Opaque Blockchain

The entire ledger is opaque, individual transactions are cryptographically protected, and the network uses forward-secrecy.

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Since blockchain advocates highlight the public auditability of blockchain, how does MobileCoin’s principle of opaqueness align with the core blockchain principle of anyone can audit?

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Hi Asp!,

The MobileCoin Blockchain allows anyone to see that transactions are occurring without revealing the sender, receiver, or amount of the transaction. The sender or receiver can prove ownership of an individual transaction by revealing the transaction view key. A sender or receiver can prove ownership of all of their transactions by revealing their address view key. Without the transaction or address view key, the ledger is just a bunch of encrypted text.

Every block is signed by all members of the consensus quorum and any node can verify the authenticity of these block signatures.

Does that answer your question?

Cheers,
Joshua

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Yes. Conceptually. I’m looking forward to seeing it with a block explorer to understand it even better.

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If the transaction amounts are hidden, how would someone go about double-checking that the amount of coins in circulation has not exceeded the original minting of 250 million coins?

Every transaction has a range proof on the inputs and outputs. All of the enclaves in the networks sign the transactions verifying that the range proofs were valid at the time of validation. The chain of signatures proves that no money has been created or destroyed.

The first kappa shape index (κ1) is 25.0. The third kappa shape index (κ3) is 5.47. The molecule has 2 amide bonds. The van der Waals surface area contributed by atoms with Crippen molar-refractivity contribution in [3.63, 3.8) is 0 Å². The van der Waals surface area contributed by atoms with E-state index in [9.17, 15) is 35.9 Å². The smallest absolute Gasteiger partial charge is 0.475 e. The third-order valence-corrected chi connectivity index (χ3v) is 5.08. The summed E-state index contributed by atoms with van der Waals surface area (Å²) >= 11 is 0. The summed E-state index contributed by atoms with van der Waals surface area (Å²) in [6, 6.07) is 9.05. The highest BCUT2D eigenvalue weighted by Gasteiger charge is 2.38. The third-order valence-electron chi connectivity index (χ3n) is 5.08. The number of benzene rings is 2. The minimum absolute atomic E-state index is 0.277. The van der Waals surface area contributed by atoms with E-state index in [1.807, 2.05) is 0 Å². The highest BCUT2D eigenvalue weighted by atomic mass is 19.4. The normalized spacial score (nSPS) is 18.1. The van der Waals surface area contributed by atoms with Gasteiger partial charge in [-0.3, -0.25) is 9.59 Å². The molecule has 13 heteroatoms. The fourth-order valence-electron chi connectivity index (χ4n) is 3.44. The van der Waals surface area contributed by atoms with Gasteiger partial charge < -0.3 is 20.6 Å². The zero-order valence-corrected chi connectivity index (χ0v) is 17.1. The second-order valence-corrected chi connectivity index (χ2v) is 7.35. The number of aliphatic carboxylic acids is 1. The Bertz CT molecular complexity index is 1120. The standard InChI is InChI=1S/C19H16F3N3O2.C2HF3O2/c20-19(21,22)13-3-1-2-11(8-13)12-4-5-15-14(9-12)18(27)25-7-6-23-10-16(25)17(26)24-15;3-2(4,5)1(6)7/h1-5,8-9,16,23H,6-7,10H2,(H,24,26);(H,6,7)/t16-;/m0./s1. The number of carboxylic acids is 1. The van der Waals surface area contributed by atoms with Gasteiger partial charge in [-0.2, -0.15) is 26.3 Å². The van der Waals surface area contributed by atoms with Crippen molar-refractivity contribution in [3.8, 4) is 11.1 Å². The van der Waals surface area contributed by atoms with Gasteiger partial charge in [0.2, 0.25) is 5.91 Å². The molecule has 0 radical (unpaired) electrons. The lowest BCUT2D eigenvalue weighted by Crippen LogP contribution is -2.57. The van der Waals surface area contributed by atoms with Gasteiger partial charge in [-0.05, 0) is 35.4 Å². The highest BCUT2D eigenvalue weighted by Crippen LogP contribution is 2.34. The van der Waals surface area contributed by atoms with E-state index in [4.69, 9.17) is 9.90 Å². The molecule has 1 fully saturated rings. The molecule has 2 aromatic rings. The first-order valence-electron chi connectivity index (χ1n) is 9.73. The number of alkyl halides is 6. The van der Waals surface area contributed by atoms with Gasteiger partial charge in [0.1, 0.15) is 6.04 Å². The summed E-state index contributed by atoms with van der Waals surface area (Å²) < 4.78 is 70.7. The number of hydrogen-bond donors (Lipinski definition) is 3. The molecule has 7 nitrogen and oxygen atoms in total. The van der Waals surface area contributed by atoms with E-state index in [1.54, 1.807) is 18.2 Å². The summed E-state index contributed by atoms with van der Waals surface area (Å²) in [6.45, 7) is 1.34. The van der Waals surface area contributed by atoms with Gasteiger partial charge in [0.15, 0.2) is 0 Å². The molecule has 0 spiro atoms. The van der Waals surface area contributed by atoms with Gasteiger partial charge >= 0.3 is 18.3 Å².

As for how you prove there are 250M, the first block is unsigned and the keys to the first wallet are public so anyone can verify that only 250M coins were created.

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Good to see this thread sparking discussion.

Agreed @asp

Here’s an explanation I stumbled on from MobileCoin Foundation on Twitter:

1/ Ultimately it’s the node operators. It would require them to run a new version of code and would likely also require a hard fork.

If the node operators change the code such that the constant for coin supply is no longer 250,000,000 then that would change the total supply.

2/ Because MobileCoin is a privacy-protecting ledger, we don’t know the balance of any transaction thus calculating the total number of coins in the ledger is tricky. We do, however, know that any set of transactions with bulletproofs balance…

3/ Ergo, if you are printing coins, that transaction wouldn’t balance and couldn’t be signed by the consensus system.

This is why the genesis block in MobileCoin is unsigned (and we will be releasing the private keys publicly for the first MobileCoin transaction)…

4/ Using the genesis private keys you can verify that 250,000,000 coins were created, then using only publicly available data in the ledger you can verify that no coins were created or destroyed from that point.

To print new coins would require another unsigned transaction.